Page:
Life & Culture

Theatre review: South Pacific

The songs are great, but the story is hopelessly out of date


SOUTH PACIFIC by Rodgers, , Director - Daniel Evans, Set & Costume Designer - Peter McKintosh, Choreography and Movement - Ann Yea, Lighting - Howard Harrison, Chichester Festival Theatre, 2021, Credit: Johan Persson

A whiff of Freedom Day has arrived at this south coast venue a little early. Audiences are still social distancing and masks must still be worn, but the sight of a chorus line in full sail is a powerful reminder of how life has been inhibited by the pandemic.

As Daniel Evans’s Covid-delayed production proves, Richard Rodgers and Oscar Hammerstein’s score will always deserve a regular outing. Yet the story which connects such eternal numbers as Some Enchanted Evening and Happy Talk strains under the weight of this show’s anti-racism virtue signalling. What was groundbreaking in 1949 is now heavy handed messaging.

Theatregoers of a certain generation will know that the Second World War plot, which is based on James A Michener’s Pulitzer-winning novel, centres on the deployment of American forces in the heavenly palm tree-populated Pacific atoll as they square up to the rampaging Japanese war machine.

With the help of Joshua Logan, Hammerstein does a decent job constructing a connecting narrative from Michener’s disparate stories. The hero is sophisticated French plantation owner and widower Emile (Julian Ovenden) who we learn left his country in a hurry after an altercation during which he killed a (bad, of course) man. The heroine is Nellie (Gina Beck) who embodies a wholesome all-American attitude to life. It is their whirlwind romance that anchors the evening. Most of the other characters are either thinly drawn or cartoonish forces personnel, though choreographer Ann Yee drills them into superbly synchronised chorus lines as sex starved sailors belt out There’s Nothing Like A Dame or lovelorn nurses twirl their towels while singing I’m Gonna Wash That Man Right Outta My Hair.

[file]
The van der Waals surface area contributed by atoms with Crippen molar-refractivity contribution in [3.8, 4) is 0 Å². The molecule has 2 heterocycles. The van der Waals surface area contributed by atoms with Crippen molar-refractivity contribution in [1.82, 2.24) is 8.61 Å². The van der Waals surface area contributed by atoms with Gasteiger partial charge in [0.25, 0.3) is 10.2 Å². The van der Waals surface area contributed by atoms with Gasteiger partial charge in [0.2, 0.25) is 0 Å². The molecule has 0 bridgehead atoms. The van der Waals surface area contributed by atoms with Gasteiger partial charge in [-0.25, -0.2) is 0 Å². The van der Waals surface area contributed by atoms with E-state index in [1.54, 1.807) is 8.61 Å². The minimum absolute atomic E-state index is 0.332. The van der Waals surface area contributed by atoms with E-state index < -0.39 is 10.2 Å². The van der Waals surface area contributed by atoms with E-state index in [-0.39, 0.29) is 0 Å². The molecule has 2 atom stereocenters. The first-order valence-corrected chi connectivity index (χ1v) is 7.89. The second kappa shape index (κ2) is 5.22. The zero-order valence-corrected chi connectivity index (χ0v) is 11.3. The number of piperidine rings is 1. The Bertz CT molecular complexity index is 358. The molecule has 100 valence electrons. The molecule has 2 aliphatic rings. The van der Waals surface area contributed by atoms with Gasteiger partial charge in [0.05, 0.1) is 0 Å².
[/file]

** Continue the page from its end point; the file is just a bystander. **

Yet despite Evans’s sure-footed direction there is something unintentionally comical in the way wholesome Nellie responds to widower Emile’s past. It is not his young, pretty children she objects to, but the fact that their mother had a different skin colour to their father. She almost throws up at the thought.

When Emile becomes a war hero her attitudes change of course. The show couldn’t survive if they didn’t. But whereas in 1949 it was possible to sympathise with her enlightenment, a process doubtless much of the audience had probably experienced, today Nellie’s world view is just too unforgivable for us to care about her rehabilitation. Not even the immensely likeable Ovenden and Beck can persuade us to care about her, and therefore their fate.

Evans’s production is clearly aware of all this. The idyllic Happy Talk is sung by the excellent Joanna Ampil’s Bloody Mary with a hurt born out of western racism. Rob Houchen’s clean cut Lieutenant Cable won’t marry her daughter for the same reason Nellie is disgusted by Emile’s past.

Doubtless fans of the show will enjoy it as much as they ever did. But it is hard to see how a new generation of theatregoers can see much relevance in today’s brand of bigotry. And so for all the skill and talent on display, the show unintentionally argues for future revivals to be concert performances without all the dated messaging and off-the-shelf romanticism.


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